“Good question, I think feel, I think you hope to, on Wednesday night, on Thursday night on, you hope to, during the week, narrow down those thoughts. For instance, we work all Tuesday. And when the players arrive Wednesday, they arrive for their first and second down game plan, you know, the running game, play action, the drop back, first and second down. And then we practice that. And those go on certain areas of the call sheet. And then, Wednesday night, last night, we work just on third down, third and two to three, four to six, seven to ten, 11 plus. And we go through the run and pass stop thoughts and those down and distances. And then you begin to take shape. So, it’s not like when you’re staring at a call sheet you’re just looking at, let me select something out of 110 plays, it’ll actually be narrowed down to five if it’s third down in four to six. And so, you’re hoping to do and make some of those decisions during the week. And then, arrive at them on game day. And then to your point, it’s fast, there’s the plays over the 25 seconds, the clocks rolling, here we go. I think you have to force yourself while your teams at the line of scrimmage to be looking down at your next play. And if you get caught watching the play, you’re going to be behind in the call. And so, if it’s second and eight and we’re breaking the huddle, I’m looking at a third and eight. I’m not looking at third and eight, because I’m thinking negatively, but I’m just looking at alright, what am I thinking third and eight here? And if we gain six yards quickly, I go to third and 2. But, I think it’s important that you’re moving to the next call while your team is getting ready to run that play. Sometimes that’s easier said than done.”
What’s been key for Taysom (Hill) to be so effective on third down this year?
“Look, he’s had two games, right? Hopefully we keep those numbers up, but our team has been that way on third down. So I think that overall, statistically speaking, I thought last week was impressive. I thought it was a good step for him and seeing him function on third down, a few third and long’s actually, and so that was encouraging.”
If I could ask a question about sustained success, much has been talked about how you motivate your team and having a pulse of your team. Is that something you do maybe just by gut? I know teams use sports psychologists and things like that, do you confer with somebody or how you motivate them and what you do is just you having the pulse of your team and then kind of going on gut instinct?
“I think, look, I think for me it’s gut. I mean, I have a great staff and periodically, I mean, I hope they’re not ever afraid to give me suggestions, and I encourage it, but I’m not relying on an outside person. I enjoy being around them. One of the great things about our jobs as coaches is we get to stay young, hang young, listen to the music that’s in and feel young. I think that’s pretty cool. I think, just from a sports standpoint, that’s something that I don’t (dismiss), I mean, listen, I think it’s important to experience different programs. And I was lucky enough to be under some really good coaches and good mentors. But I do feel like some of those things are just instincts on how a team’s behaving and how a team’s moving in a certain direction. I think that’s one of the good things about the job.”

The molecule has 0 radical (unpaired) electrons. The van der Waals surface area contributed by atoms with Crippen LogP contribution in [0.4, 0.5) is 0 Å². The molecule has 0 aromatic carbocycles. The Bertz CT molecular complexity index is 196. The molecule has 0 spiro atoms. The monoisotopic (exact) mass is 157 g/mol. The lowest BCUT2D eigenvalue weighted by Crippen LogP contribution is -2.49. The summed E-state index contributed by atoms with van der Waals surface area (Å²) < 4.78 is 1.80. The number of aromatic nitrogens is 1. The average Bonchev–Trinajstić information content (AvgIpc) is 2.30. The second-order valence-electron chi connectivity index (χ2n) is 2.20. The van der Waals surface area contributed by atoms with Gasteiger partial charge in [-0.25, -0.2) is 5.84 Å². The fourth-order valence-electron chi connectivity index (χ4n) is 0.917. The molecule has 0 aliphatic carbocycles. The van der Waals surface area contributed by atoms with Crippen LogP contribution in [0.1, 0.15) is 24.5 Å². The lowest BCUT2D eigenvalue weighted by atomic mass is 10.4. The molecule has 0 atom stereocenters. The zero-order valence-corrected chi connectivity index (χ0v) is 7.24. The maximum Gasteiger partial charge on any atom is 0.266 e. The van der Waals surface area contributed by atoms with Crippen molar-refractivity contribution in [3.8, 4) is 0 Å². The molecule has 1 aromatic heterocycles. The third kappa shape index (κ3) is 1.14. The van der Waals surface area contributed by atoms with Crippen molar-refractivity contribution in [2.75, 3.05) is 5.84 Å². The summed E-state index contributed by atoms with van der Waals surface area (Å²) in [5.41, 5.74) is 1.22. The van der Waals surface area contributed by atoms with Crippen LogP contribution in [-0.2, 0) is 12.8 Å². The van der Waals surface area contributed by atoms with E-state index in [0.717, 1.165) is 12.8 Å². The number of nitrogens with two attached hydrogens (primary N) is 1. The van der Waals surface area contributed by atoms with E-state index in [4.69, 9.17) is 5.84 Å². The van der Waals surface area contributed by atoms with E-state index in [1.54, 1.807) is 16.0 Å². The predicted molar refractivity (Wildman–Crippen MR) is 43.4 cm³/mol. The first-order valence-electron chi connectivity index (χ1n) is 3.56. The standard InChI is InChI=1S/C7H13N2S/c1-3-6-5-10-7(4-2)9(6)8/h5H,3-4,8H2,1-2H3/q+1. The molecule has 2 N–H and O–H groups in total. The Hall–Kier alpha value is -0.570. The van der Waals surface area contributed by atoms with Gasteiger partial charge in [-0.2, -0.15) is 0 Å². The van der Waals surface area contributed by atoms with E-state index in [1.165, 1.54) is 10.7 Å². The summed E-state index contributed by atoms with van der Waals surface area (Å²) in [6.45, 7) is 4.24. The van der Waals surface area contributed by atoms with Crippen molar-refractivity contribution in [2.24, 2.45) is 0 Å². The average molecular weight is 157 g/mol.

Not to present a hypothetical, but if you were facing your defense on a Sunday, what would concern you, given the way they’re playing especially over this past five, six games?
“Well, look, I think it’s the same thing that concerns us this weekend with the Eagles defense, they rush the passer well. And so their sack production, Philadelphia’s that is, is second in the NFL, and first in the league and depending on the category, but they are one of the top two or three defensive lines that and they get pressure with a four-man rush. Anytime the quarterback has to be hurried, that concerns me and that would concern me the same way playing our own defense. When the quarterback is used to two and a half, three seconds, and he’s now operating at two to one and a half, the decision making becomes more challenging and the timing and everything else.”
Demario Davis is the team nominee for the Walter Payton Man of the Year Award, just how special has he been to have in your locker room with all the stuff that he’s done off the field as well as the work that he’s put in on the field?
“Yeah, look, he’s an impressive individual. I feel like we’ve got a lot of guys that would have been great candidates for that. And yet, man, he’s fun to be around, he’s passionate, he’s caring, he’s understanding. I think he’s a very good leader. I think he endears himself to his teammates. And I think he’s a tremendous parent and father and husband and all of those things. It’s nice to see someone maybe flourish in a uniquely different way. In free agency, you look at a person, you watch the film, you make some calls, you maybe have a chance to talk with him. And you get an idea of the player and then maybe he comes on a visit, maybe not. And then you have a vision for how he’s going to help your team and then, periodically, all of a sudden, you get a lot more maybe than you were expecting and that’s happened with him.”